Propolis helps protect the hive against insect intruders, and even wood decay. Photo supplied.

THE BUZZ ON BEES: The purpose of propolis

We have come to know honeybees (Apis mellifera) for what their name suggests: ‘honey bearing’. But honey isn’t the only product these pollinators create; honeybees are exceptional propolis manufacturers.

As beekeepers, we are all too familiar with propolis or ‘bee glue’- that sticky product that makes lifting the lid off the hive sometimes seem impossible. But what is propolis and why do bees encase their home with it?

Propolis is the by-product of tree resin, which honeybees collect from tree sap or leaf buds. Tree resin is collected on foraging flights. It is sticky, typically red in colour and attaches to the pollen sacs on the hind legs of worker bees. Once the worker bee arrives back at the hive, a fellow honeybee helps offload the sticky product which is then combined with several hive components, such as beeswax, honey and essential oils.

Why allocate foraging time and energy to collect a product that doesn’t feed the colony? Not only does this resin by-product hold structural integrity and aids in warding off wood decay, but it also acts as a defence against pathogens. Propolis properties are antibacterial and antifungal, and by encasing the colony in propolis, it creates an incredible natural defence barrier. In cases of insect intruders, the colony will sometimes kill the intruder and encase the body in propolis, protecting the colony from any spoils that the rotten carcass may release in their environment. In addition, in wild colonies found in hollow trees, you can sometimes see wood decay up to the propolis border protecting the colony – thus keeping their home pathogen-free and structurally intact. Propolis is undoubtedly an incredible product.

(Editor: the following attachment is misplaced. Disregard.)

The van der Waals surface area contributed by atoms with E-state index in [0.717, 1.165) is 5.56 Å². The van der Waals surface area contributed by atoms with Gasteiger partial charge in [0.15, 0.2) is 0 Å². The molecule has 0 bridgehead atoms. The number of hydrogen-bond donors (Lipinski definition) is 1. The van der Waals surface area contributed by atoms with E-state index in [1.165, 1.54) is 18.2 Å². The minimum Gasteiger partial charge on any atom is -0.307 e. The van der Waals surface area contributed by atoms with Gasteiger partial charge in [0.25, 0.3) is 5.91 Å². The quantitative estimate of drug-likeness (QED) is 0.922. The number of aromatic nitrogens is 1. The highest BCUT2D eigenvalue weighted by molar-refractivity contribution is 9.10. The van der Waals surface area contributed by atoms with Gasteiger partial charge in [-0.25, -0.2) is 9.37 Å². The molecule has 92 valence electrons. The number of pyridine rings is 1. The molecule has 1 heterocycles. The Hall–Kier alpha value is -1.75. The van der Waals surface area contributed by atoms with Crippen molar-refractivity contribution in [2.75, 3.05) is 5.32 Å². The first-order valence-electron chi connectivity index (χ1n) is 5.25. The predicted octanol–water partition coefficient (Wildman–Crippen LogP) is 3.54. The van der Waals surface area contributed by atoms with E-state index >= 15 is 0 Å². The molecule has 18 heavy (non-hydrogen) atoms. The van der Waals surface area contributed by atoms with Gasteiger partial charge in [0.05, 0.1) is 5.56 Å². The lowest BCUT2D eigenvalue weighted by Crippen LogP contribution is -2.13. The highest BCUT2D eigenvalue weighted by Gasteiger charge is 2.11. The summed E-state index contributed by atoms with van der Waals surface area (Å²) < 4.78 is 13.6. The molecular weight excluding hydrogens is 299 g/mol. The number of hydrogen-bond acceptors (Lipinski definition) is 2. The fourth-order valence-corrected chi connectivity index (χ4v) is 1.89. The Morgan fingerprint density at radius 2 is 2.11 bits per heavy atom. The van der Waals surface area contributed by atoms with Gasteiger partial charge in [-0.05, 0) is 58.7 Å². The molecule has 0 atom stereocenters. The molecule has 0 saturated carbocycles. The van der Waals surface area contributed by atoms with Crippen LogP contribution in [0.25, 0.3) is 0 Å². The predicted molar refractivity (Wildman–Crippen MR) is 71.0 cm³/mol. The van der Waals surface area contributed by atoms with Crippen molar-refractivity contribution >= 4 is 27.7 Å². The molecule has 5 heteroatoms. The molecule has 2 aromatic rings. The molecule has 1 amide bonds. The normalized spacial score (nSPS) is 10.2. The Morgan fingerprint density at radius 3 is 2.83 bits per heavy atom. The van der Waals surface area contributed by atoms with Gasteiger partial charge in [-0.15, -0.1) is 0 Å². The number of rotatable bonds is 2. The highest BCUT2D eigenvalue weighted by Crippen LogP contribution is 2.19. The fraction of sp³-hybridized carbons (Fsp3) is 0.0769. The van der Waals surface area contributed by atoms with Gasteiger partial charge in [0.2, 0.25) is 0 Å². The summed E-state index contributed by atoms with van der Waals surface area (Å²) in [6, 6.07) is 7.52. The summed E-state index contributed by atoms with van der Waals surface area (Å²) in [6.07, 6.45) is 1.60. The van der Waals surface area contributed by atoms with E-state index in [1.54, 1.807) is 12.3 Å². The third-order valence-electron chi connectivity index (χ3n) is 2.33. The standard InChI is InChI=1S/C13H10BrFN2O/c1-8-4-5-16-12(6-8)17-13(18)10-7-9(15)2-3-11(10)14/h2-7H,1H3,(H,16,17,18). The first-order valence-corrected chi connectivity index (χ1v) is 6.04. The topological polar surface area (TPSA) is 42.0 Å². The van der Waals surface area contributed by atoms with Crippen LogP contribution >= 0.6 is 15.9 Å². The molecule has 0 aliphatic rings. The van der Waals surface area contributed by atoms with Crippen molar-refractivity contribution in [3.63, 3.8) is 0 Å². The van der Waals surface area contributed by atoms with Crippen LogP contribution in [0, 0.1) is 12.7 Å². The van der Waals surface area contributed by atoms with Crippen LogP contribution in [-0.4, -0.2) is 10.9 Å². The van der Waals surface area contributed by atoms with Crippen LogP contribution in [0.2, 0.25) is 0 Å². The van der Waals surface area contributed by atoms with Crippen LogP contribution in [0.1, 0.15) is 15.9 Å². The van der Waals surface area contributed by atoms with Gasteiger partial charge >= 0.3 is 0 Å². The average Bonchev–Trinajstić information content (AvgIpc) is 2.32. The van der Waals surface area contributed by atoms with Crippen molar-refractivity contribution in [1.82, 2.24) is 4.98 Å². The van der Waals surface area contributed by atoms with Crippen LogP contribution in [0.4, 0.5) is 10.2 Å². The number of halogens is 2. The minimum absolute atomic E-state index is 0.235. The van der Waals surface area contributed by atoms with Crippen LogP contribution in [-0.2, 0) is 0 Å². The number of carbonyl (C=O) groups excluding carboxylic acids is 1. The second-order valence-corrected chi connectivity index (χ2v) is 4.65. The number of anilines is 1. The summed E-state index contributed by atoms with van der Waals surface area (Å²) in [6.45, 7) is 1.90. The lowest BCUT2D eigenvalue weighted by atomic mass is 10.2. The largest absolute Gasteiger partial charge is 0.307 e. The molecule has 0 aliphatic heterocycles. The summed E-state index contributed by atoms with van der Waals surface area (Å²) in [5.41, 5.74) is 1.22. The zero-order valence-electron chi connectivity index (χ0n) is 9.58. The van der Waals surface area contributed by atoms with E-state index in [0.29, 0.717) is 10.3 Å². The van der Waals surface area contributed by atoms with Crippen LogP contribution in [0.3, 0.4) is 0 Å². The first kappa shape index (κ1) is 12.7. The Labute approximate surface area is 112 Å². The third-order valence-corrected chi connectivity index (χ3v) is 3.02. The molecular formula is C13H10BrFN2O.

We can stimulate propolis production in our own hives by scraping the inside of the wooden boxes during hive construction. Scraping the wood will create the uneven texture honeybees tend to fill with propolis. In addition, when we do break this barrier during hive inspections, I would suggest refraining from scraping off this sticky substance completely. As you may notice, it takes quite a bit of energy to collect and manufacture enough propolis to seal every crack and unwanted entrance. By leaving propolis on the inner cover of your hive or between brood boxes, the sticky substance will easily reseal itself after your hive inspection is complete.

Happy beekeeping!

Rachel Halliwell is a Bee Master Certified beekeeper in the Comox Valley. Her website is www.homegrownbee.ca

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